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A confident man with a podcast (Image: Tina Tiller)
A confident man with a podcast (Image: Tina Tiller)

SocietyMay 4, 2023

Help Me Hera: How do I get the confidence of a straight white man with a podcast?

A confident man with a podcast (Image: Tina Tiller)
A confident man with a podcast (Image: Tina Tiller)

Having a functional sense of doubt is as much a part of being an artist as having wealthy benefactors (Da Vinci) or being able to paint horses good (Stubbs).’

Want Hera’s help? Email your problem to helpme@thespinoff.co.nz

Dear Hera,

I want to be able to share my art and poetry and music without doubt in my heart. How do I acquire the confidence of a straight white man with a podcast?

a line of dice with blue dots

First of all, let’s hear it for straight white guys with podcasts. Sure, some of them are pedantic misogynists with confiscated-beyblade energy. But many belong to a fundamentally sound demographic: weird guys with niche hobbies. How else could I listen to over 200 hours of free, in-depth, extensively researched British history, complete with galloping horse sound effects, while darning my socks on cold winter evenings? Anyone who chooses to regularly record then broadcast their own conversations on the internet is clearly insane, and therefore to be feared and respected.

Trying to make art without doubt in your heart is like building a fireworks factory without a working smoke detector. Having a functional sense of doubt is as much a part of being an artist as having wealthy benefactors (Da Vinci) or being able to paint horses good (Stubbs). But in order to trust your doubt, first you have to understand what it’s telling you. Is Lassie barking at the postman or has Timmy fallen down yet another village well?

Is your doubt about the horror of courting perception? Or are you unsure about the work you’re putting out? If it’s the former, that’s reasonable. I recommend hitting send, and taking a long agitated walk to the duck pond. Or doing something disproportionally stressful and annoying, like filing your taxes or cleaning the oven. But if your doubt has to do with what you’re making, it’s worth trying to figure out why.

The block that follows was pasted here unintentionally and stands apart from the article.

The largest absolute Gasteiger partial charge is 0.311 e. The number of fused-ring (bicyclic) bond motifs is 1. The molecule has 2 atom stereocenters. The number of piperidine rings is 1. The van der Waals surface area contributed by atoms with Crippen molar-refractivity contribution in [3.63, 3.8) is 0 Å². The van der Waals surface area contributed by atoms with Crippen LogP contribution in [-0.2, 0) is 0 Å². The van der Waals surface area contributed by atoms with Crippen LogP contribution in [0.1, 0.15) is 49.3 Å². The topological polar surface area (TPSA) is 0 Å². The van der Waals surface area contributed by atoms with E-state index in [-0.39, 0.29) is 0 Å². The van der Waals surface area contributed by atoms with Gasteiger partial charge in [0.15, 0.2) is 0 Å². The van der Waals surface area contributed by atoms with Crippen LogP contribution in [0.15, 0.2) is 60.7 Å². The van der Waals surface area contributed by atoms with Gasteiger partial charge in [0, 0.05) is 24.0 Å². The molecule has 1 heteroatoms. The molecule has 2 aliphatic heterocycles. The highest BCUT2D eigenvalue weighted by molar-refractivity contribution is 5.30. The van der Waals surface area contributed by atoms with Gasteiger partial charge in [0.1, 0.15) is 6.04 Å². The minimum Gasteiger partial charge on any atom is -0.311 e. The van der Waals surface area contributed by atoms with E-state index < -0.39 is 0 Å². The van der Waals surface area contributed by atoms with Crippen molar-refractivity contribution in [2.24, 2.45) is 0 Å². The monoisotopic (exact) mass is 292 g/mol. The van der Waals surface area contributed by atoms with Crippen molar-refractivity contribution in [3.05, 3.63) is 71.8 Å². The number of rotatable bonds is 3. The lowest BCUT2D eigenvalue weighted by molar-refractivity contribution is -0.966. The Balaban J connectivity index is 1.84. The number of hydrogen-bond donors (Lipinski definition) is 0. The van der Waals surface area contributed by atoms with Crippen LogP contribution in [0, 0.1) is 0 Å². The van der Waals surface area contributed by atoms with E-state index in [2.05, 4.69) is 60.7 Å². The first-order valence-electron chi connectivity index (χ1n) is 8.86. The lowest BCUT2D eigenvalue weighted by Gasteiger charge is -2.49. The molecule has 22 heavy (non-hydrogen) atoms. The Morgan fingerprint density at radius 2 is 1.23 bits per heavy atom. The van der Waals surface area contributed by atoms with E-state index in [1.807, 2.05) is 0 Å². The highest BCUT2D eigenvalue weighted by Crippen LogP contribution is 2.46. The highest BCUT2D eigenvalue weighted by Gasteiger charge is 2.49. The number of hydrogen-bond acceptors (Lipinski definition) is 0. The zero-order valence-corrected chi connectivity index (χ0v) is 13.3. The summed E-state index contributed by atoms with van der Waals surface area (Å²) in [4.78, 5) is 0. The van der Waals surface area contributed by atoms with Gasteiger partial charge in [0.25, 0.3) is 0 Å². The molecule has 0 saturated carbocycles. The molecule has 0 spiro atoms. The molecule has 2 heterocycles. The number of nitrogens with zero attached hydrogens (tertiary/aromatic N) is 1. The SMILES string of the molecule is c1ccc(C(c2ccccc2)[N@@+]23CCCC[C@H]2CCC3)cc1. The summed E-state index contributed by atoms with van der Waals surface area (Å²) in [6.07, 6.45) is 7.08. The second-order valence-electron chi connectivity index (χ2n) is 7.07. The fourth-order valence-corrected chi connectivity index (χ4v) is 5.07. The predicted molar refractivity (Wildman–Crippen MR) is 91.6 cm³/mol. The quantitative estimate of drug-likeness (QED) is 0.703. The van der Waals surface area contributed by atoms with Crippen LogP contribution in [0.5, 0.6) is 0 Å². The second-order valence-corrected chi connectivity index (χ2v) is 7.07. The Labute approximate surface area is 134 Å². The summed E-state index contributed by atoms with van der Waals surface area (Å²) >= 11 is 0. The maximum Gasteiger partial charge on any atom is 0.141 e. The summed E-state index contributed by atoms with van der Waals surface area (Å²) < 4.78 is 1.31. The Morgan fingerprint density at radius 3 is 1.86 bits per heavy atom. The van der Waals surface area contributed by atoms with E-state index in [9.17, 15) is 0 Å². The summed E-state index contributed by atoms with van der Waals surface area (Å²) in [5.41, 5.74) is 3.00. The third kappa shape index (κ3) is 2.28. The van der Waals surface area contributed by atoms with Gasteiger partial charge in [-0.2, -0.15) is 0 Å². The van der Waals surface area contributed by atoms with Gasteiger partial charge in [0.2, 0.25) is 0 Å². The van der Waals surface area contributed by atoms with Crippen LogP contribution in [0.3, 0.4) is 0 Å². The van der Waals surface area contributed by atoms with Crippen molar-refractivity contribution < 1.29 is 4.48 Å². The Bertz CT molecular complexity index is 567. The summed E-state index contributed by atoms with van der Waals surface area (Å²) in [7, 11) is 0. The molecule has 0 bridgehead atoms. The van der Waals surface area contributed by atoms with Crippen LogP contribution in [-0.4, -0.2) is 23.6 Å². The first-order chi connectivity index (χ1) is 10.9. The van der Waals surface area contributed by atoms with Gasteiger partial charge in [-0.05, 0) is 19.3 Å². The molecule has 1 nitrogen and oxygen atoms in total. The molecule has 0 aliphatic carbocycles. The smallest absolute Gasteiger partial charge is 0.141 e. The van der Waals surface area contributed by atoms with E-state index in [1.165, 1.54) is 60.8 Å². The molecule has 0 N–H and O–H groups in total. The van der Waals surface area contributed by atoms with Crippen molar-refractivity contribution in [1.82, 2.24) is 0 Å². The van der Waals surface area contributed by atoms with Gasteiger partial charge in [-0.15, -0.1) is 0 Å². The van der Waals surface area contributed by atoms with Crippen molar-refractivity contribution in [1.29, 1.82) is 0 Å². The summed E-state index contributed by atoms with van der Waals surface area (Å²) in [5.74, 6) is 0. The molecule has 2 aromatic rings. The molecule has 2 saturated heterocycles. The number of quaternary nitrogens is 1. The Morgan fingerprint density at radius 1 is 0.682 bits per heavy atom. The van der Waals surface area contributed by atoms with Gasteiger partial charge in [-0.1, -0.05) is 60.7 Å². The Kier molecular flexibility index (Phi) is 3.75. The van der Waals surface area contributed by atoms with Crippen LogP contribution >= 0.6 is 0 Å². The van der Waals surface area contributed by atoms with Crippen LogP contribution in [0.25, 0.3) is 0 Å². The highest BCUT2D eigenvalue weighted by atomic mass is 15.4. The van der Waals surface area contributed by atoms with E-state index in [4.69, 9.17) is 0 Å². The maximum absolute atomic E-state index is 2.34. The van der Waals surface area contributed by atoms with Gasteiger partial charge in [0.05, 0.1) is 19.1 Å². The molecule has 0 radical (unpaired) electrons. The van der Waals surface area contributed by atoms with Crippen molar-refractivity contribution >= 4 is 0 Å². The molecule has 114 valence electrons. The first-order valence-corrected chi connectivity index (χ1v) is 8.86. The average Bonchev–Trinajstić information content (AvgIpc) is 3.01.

Sometimes we don’t know why something isn’t working. All we have to go on is a prevailing sense of unease. But trying to understand that unease is better than ignoring it. The beginning of any artistic career is inherently annoying.  Just because you can appreciate the cool, declarative prose of The Babysitter’s Club Winter Holiday Special, doesn’t mean you can write like A. N. Martin. But doubt isn’t just a personal insecurity to torture yourself with. You can use it to identify the areas of your work which aren’t working. Reading things aloud is a great way to exercise doubt. I always find I race over the parts which I subconsciously know need improvement. I’m assuming the same thing works for music, or being cast as Hamlet in the school play. 

The biggest cheerleader on the subject of productive doubt is George Saunders, whose whole deal is basically gruelling, repetitive, sentence-based revision on a level calculated to stagger humanity. I think his advice about tuning into your doubt during the editing process is applicable to lots of things, including making a good sauce or cutting your hair. I also like his story about “avoidance points”. But knowing how something is wrong doesn’t mean knowing how to fix it. Maybe there’s something fundamentally unsatisfying about the denouement of your murder mystery? Maybe your taut supernatural thriller is begging to be reimagined as a sitcom about a haunted bed and breakfast. No worthy problem is ever solved on the plane of its original conception, and that’s as true for B grade fantasy epics  as it is for quantum physics. 

I’m not saying you should aim for perfection. There are times when messy is better. You can overwrite your work so much it becomes tediously sleek and joylessly articulate. Sometimes you need to give a seven minute primer on sedimentary rock formations in order to pull off your geologically complex joke about the Flintstones. 

You will get it wrong, no matter how hard you try. Even if you successfully eliminate all present doubts, you’ll only discover new, retrospective doubts that it didn’t occur to you to harbour the first time. But in order to have doubt, first you have to believe. 

Doubt is a useful counterbalance, if you’re already off the ground. The doubt that stops you trying is the kind that does nobody any good. If you haven’t been through Dante’s nine levels of Steiner School, it can be hard to summon that kind of confidence from thin air. The best way to become confident is by increments, or whispering I am Bill Gates CEO of Microsoft each night before bed. You could also find a few people you trust to give you critical feedback and encouragement. But you may as well befriend your doubt. In the end, it’s just a backwards manifestation of faith. 

Best of luck,

Hera 

Want Hera’s help? Email your problem to helpme@thespinoff.co.nz

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